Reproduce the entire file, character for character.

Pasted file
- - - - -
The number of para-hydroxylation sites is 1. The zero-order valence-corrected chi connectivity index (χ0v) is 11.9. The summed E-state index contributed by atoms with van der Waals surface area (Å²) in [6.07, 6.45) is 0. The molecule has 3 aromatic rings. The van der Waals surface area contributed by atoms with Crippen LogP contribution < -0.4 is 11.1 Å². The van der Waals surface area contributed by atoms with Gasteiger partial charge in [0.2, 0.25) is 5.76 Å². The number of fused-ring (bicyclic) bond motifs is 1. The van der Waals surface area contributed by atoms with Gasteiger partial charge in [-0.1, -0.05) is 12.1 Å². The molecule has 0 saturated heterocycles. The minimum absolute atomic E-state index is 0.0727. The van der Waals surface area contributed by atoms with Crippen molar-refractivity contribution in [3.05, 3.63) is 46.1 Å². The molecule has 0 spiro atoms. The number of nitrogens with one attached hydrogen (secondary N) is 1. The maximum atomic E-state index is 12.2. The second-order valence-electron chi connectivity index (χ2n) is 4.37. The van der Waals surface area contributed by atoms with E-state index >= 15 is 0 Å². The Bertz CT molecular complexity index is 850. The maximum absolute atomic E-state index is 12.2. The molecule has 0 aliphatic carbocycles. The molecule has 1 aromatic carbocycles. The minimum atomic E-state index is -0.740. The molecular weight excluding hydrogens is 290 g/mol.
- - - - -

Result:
The number of para-hydroxylation sites is 1. The zero-order valence-corrected chi connectivity index (χ0v) is 11.9. The summed E-state index contributed by atoms with van der Waals surface area (Å²) in [6.07, 6.45) is 0. The molecule has 3 aromatic rings. The van der Waals surface area contributed by atoms with Crippen LogP contribution < -0.4 is 11.1 Å². The van der Waals surface area contributed by atoms with Gasteiger partial charge in [0.2, 0.25) is 5.76 Å². The number of fused-ring (bicyclic) bond motifs is 1. The van der Waals surface area contributed by atoms with Gasteiger partial charge in [-0.1, -0.05) is 12.1 Å². The molecule has 0 saturated heterocycles. The minimum absolute atomic E-state index is 0.0727. The van der Waals surface area contributed by atoms with Crippen molar-refractivity contribution in [3.05, 3.63) is 46.1 Å². The molecule has 0 spiro atoms. The number of nitrogens with one attached hydrogen (secondary N) is 1. The maximum atomic E-state index is 12.2. The second-order valence-electron chi connectivity index (χ2n) is 4.37. The van der Waals surface area contributed by atoms with E-state index >= 15 is 0 Å². The Bertz CT molecular complexity index is 850. The maximum absolute atomic E-state index is 12.2. The molecule has 0 aliphatic carbocycles. The molecule has 1 aromatic carbocycles. The minimum atomic E-state index is -0.740. The molecular weight excluding hydrogens is 290 g/mol.